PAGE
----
About Hout Bay
General Information on Hout Bay
The name Hout Bay is not really the anglicized version of the Afrikaans Houtbaai (Wood Bay) but rather a shortening of the original Dutch "Houtbayken". The name is derived from what Jan van Riebeeck recorded in his journal after his visit in 1653:
"The forests are the finest in the World and contain timber as long, thick and straight as one would wish".
The mountainous terrain and road building hazards accounted for the delay in the extension of the wagon road from Kirstenbosch, which reached Hout Bay in 1693, some 40 years after van Riebeeck's first visit.
The patches of forest in Hout Bay were preserved a little longer by their inaccessibility, but the woodcutters were soon at work in the moist valley bottom below. From the nearby anchorage, the wood was shipped around the Mountain to Table Bay. The forests, never extensive, lasted barely a generation. Though trees now cover large areas of the mountain slopes once again, they are mostly of exotic species.
As Table Bay was unsafe during gale force North Westerly winds, the anchorage in Hout Bay supplied alternative safe shelter for ships.
Today, Hout Bay is the headquarters of the crayfishing fleet which provides a rich export trade. Large catches of snoek during June and July cause much activity in the bay.
On the Eastern side of the bay, mounted on a rock, is the fascinating bronze leopard of Ivan Mitford-Barberton, who's studio used to be in the village.
The enchanting fishing village of Hout Bay, once a grazing area for the Dutch East India Company's cattle, is now a patchwork of smallholdings and farms.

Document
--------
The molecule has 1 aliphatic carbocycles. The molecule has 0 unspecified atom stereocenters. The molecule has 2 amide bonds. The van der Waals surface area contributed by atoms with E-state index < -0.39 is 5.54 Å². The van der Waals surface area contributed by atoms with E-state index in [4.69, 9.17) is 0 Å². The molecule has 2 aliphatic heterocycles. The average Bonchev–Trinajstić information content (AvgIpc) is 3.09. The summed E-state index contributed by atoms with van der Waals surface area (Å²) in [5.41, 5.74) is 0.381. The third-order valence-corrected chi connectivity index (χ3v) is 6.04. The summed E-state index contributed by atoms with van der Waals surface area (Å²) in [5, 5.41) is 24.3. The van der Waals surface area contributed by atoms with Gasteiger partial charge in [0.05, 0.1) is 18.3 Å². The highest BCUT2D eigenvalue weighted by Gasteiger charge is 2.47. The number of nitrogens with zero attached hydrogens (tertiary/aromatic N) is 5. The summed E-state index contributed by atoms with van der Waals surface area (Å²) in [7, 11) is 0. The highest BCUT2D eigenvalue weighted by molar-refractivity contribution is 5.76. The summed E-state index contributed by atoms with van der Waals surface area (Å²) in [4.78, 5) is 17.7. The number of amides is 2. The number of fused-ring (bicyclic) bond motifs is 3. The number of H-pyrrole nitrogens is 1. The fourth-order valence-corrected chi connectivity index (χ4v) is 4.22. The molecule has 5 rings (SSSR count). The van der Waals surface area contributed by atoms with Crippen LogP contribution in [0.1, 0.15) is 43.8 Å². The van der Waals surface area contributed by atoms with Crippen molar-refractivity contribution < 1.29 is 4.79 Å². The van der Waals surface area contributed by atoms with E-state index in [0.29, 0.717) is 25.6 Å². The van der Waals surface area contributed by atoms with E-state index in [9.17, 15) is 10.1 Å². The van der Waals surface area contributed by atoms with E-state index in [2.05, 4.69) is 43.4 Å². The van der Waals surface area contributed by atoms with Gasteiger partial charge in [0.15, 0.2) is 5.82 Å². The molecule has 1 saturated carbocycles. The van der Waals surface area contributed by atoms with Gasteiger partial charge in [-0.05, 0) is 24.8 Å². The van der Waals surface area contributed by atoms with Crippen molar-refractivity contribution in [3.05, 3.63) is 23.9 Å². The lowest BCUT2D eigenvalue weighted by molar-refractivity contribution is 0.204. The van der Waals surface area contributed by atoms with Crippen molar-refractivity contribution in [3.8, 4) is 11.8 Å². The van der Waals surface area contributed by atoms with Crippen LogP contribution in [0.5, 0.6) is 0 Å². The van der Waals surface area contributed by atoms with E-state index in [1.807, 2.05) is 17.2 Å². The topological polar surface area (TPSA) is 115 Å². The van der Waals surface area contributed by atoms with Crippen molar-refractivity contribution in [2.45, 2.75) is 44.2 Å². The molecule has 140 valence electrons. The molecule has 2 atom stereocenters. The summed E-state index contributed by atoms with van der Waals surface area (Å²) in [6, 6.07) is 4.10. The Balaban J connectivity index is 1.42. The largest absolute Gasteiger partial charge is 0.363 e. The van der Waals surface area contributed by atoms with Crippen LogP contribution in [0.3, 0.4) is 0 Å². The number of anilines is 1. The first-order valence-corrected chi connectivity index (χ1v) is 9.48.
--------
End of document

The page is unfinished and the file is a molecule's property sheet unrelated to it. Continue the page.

The harbour is the focal point of the village and has become a major attraction with the development of the Yacht Club and Mariner's Wharf. Hout Bay is the headquarters of the Peninsula's crayfishing fleet. The Snoek Festival in June brings visitors to the harbour where snoek are caught offshore in large numbers and sold on the quayside. Boat trips are available.
MuseumThe Hout Bay Museum in Andrews Road gives visitors an insight into the natural and cultural history of the area from prehistoric times to the growth of the fishing industry.
The Cape Dutch homestead of Kronendal, on the Main road, was built in 1800. The land was granted to Matthys Bergstedt in 1715 and later that century, the farm became the property of Guilliam van Helsdingen, who was responsible for building the house. Kronendal is the only surviving example of an H-plan house in the Peninsula. There is a painted false loft window in the gable facing Constantia.
One of the most interesting attractions in Hout Bay is the World of Birds in Valley Road. It is one of the country's largest bird parks and is privately funded. Bird and wildlife lovers will be enchanted by the beautifully landscaped aviaries styled to simulate natural habitats. Visitors walk through these aviaries while the birds and small animals often come to greet them.
Hout Bay Beach is an ideal place for a sundowner, and if the South-Easterly wind is blowing, one may take shelter at one of the many fine restaurants and coffee shops in the area.
The 10 km long Chapman's Peak Drive (partly closed for renovation) is an extremely picturesque road that follows the division of strata between the Peninsula's granite base and its sandstone superstructure. This is a narrow road along a cliff face which plunges 600 metres to the sea.
There are wonderful picnic spots and look-out points and the view across to the Sentinel, guarding the entrance to Hout Bay, is powerful. Walking tours along Chapman's Peak may be arranged via Hout Bay Tourism Office.